Once upon a time, there was no municipal water system. People collected water in barrels, dug wells, or gathered from streams and lakes. City folks had city wells and cisterns. Everybody had to lug the water around, from the source to the house. Because it took so much effort to acquire the water, it was used conservatively. Everybody in a house might share the same tub of bathwater. Dishes and clothes were washed in small tubs of water. Washing was infrequent, saved for absolutely necessity. Water wasn’t used for elimination at all.
There were downsides. Stored water could get infected. Wells and rivers could carry disease. Disposing of human waste in big cities was a big, smelly problem. Everything was smelly, to an extent that modern-day humans mostly wouldn’t believe. Everything was usually dirty. Large amounts of physical effort had to be expended just to bring drinking water to the mouths of those drinking it. These conditions still exist in many under-developed parts of the world today.
Suddenly (very suddenly when you look at the expanse of history), some bright engineers came up with municipal water. Bit and pieces of the modern municipal water system can be traced all the way back to ancient Rome, but it wasn’t until the last couple hundred years that the system as we know it came to be installed everywhere. Suddenly every home had as much water as the occupants wanted, with no effort at all. All they had to do was turn the tap, and they could have buckets and barrels of water. Fees for using the system were relatively low, and the public health benefits of municipal water, sewer, and treatment have been undeniably tremendous. Cholera and other diseases are virtually unknown in the Western world as gallons of water whisk every body elimination off to be treated, out of sight and generally out of mind. The streets no longer smell of human waste. We have so thoroughly eliminated our natural body odors through frequent washing that now we regard any trace of it as shameful and constantly cover ourselves with various fragrances in our soap, our perfumes, our lotions, our antiperspirants, our shampoo and hair spray, the detergent we wash our clothes with and the softener we dry them with, even our toothpaste and mouthwash.
It has been so long since our civilization has had this easy access to water that we can’t imagine living without it. Many cities now actually make it illegal for their residents to manage their own water, to disconnect from the municipal water supply. Some places make it illegal to dig wells. Some outlaw rain barrels and cisterns. Some just plain outlaw not having the water turned on. In order to live in these places, a person is required to connect to a system that requires them to pay money for it. Most of these regulations fly under the radar of public scrutiny because none of us question the system anymore. We take for granted our ability to have abundant, even exorbitant amounts of water at the touch of a lever.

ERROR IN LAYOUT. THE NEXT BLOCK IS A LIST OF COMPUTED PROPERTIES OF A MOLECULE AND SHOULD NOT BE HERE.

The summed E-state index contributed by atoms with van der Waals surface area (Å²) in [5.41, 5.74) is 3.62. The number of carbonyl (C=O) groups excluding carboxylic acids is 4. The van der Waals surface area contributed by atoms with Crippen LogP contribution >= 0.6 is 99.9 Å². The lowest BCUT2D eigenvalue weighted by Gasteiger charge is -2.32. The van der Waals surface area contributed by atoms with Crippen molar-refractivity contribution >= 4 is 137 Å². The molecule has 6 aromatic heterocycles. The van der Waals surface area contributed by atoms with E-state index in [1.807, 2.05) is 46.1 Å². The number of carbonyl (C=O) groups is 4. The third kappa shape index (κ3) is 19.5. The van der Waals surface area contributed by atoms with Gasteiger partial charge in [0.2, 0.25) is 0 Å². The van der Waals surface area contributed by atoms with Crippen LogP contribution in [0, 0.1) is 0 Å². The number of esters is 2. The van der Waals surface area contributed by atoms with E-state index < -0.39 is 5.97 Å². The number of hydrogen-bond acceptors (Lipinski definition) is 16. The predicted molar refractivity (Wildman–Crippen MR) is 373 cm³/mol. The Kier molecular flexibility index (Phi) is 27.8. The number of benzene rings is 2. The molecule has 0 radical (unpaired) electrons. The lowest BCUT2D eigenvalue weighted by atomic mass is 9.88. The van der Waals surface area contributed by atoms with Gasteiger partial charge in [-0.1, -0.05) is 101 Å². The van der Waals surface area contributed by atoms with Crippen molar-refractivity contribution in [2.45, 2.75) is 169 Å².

Make no mistake, money must be paid to maintain this system. Municipal water does not fall from the sky. It must be carried by pipes which must be forged and installed, replaced and repaired. It must be collected from wells or rivers or aqueducts, run through machines to sanitize it and treat it, add fluoride and chlorine and sometimes even salt to it. Water flow must be measured by meters which must be made, maintained, and monitored. Sewage must flow through pipes without leaks and be treated in a plant staffed by workers and filled with machinery that must be made, maintained, and repaired endlessly. The modern municipal water system is a huge monster that must constantly be fed with the work of other humans, and these humans must be paid for their efforts. TANSTAAFL.
All of this brings me to two situations that came to my attention last week. The first made international headlines as a humanitarian crisis when Detroit began shutting off water to residents who had not paid their bills in months. Calls went up around the globe for Detroit to turn this water supply back on. Let’s put that another way: Access to this system was declared a right by protesters everywhere, and Detroit was bullied by public pressure to provide free, unlimited access to a not-free system to people who had already gone months without paying for this access. Rephrase it again: Detroit residents were deemed to have a right to the fruits of others’ labor through their free access and use of a system that requires time and effort to maintain. I don’t like the idea of a family not having water any more than anybody else, but we can’t beat around the bush here. That water is not free. It doesn’t just fall from the sky. Declaring that somebody has a right to tapwater is the same as declaring that they have a right to place an unpaid demand on somebody else’s time and effort. It makes slaves out of the workers who build and maintain the system.